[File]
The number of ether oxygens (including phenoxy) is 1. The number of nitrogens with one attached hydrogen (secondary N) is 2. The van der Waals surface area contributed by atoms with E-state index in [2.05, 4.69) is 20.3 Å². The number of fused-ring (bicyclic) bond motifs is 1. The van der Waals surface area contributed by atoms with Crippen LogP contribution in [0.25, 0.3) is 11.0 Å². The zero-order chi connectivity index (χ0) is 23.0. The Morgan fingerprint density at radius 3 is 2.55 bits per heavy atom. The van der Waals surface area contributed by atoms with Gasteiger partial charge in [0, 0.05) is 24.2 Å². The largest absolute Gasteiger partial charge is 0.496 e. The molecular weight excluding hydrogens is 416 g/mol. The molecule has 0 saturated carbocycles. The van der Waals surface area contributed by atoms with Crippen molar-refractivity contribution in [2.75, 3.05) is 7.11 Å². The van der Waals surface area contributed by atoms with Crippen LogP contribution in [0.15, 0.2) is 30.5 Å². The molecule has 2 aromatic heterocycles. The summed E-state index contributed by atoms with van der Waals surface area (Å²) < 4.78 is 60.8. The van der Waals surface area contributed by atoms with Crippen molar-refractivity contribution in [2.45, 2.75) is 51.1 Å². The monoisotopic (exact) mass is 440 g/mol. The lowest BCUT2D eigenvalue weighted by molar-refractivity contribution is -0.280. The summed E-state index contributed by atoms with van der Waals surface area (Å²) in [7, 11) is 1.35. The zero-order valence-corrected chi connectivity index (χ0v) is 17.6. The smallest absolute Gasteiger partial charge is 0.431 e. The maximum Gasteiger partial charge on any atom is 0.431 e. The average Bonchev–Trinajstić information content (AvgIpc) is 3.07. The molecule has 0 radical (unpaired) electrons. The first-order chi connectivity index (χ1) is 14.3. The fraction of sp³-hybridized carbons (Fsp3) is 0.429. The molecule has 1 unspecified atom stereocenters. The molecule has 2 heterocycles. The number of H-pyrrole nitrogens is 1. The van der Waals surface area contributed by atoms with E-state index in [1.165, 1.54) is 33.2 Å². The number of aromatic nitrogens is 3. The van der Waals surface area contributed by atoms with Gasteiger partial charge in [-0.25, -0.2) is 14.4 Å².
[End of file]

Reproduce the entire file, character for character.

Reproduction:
The number of ether oxygens (including phenoxy) is 1. The number of nitrogens with one attached hydrogen (secondary N) is 2. The van der Waals surface area contributed by atoms with E-state index in [2.05, 4.69) is 20.3 Å². The number of fused-ring (bicyclic) bond motifs is 1. The van der Waals surface area contributed by atoms with Crippen LogP contribution in [0.25, 0.3) is 11.0 Å². The zero-order chi connectivity index (χ0) is 23.0. The Morgan fingerprint density at radius 3 is 2.55 bits per heavy atom. The van der Waals surface area contributed by atoms with Gasteiger partial charge in [0, 0.05) is 24.2 Å². The largest absolute Gasteiger partial charge is 0.496 e. The molecular weight excluding hydrogens is 416 g/mol. The molecule has 0 saturated carbocycles. The van der Waals surface area contributed by atoms with Crippen molar-refractivity contribution in [2.75, 3.05) is 7.11 Å². The van der Waals surface area contributed by atoms with Crippen LogP contribution in [0.15, 0.2) is 30.5 Å². The molecule has 2 aromatic heterocycles. The summed E-state index contributed by atoms with van der Waals surface area (Å²) < 4.78 is 60.8. The van der Waals surface area contributed by atoms with Crippen molar-refractivity contribution in [2.45, 2.75) is 51.1 Å². The monoisotopic (exact) mass is 440 g/mol. The lowest BCUT2D eigenvalue weighted by molar-refractivity contribution is -0.280. The summed E-state index contributed by atoms with van der Waals surface area (Å²) in [7, 11) is 1.35. The zero-order valence-corrected chi connectivity index (χ0v) is 17.6. The smallest absolute Gasteiger partial charge is 0.431 e. The maximum Gasteiger partial charge on any atom is 0.431 e. The average Bonchev–Trinajstić information content (AvgIpc) is 3.07. The molecule has 0 radical (unpaired) electrons. The first-order chi connectivity index (χ1) is 14.3. The fraction of sp³-hybridized carbons (Fsp3) is 0.429. The molecule has 1 unspecified atom stereocenters. The molecule has 2 heterocycles. The number of H-pyrrole nitrogens is 1. The van der Waals surface area contributed by atoms with E-state index in [1.165, 1.54) is 33.2 Å². The number of aromatic nitrogens is 3. The van der Waals surface area contributed by atoms with Gasteiger partial charge in [-0.25, -0.2) is 14.4 Å².